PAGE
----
After scrutiny of travel costs, EPA chief Scott Pruitt says he'll only fly coach
The EPA administrator has come under fire for flying first class.
— -- The head of the nation's environmental agency says that he'll only fly coach in the future, after criticism that the agency was paying for him to fly in first or business class for most flights.
The Environmental Protection Agency (EPA) has said that Administrator Scott Pruitt's security detail flies first class because of an "unprecedented" number of threats against him. Pruitt said his staff and security detail made the decision to upgrade his flights after incidents in airports and other planes that "were not the best" in an interview with New Hampshire ABC affiliate WMUR.
Now Pruitt said he's directed his staff to find another way to deal with possible security threats in a way that he can still get cheaper tickets in coach.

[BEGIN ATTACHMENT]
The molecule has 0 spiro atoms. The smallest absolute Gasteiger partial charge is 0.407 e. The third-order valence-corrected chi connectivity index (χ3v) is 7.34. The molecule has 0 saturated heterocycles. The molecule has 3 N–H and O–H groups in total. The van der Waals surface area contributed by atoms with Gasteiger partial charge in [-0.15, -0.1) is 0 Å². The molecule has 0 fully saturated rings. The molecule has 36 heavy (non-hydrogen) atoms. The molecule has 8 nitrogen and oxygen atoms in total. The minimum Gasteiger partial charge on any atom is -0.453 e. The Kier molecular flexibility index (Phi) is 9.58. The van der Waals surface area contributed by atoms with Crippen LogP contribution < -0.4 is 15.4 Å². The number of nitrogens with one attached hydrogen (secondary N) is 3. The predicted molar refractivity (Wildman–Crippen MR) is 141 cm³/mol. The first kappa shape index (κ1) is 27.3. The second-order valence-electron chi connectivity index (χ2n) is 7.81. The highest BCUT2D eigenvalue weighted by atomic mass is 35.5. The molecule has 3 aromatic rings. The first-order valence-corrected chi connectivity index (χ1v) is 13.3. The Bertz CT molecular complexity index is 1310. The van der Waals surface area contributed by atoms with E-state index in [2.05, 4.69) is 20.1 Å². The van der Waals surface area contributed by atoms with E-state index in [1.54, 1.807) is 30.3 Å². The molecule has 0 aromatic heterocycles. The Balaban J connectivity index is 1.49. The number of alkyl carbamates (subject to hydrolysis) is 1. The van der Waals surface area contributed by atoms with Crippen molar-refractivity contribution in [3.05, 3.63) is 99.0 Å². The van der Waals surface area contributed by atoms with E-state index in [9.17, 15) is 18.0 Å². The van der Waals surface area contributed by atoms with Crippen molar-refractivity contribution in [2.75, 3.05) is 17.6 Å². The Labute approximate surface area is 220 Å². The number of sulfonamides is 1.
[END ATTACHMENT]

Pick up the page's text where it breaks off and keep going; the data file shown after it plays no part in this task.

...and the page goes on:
"What I've told them going forward is this: There's a change occurring, you're going to accommodate the security threats as they exist, you're going to accommodate those in all ways, alternate ways, up to and including flying coach. And that is going to happen on my very next flight," Pruitt said on CBS News' "The Takeout" podcast on Wednesday.
ABC News has reached out to the EPA for comment.
Pruitt was under scrutiny after travel records were released showing that he regularly flew first or business class even on domestic flights while members of his staff had cheaper tickets in coach. The House Oversight Committee asked the EPA last week to provide details and documents on all of Pruitt's travel.
EPA spokesman Jahan Wilcox previously said that the administrator had a waiver to fly business or first class on every flight for security reasons. Federal rules say that government employees should consider the least expensive form of travel whenever possible.
Chairman Trey Gowdy wrote that the EPA has to provide that information by March 6.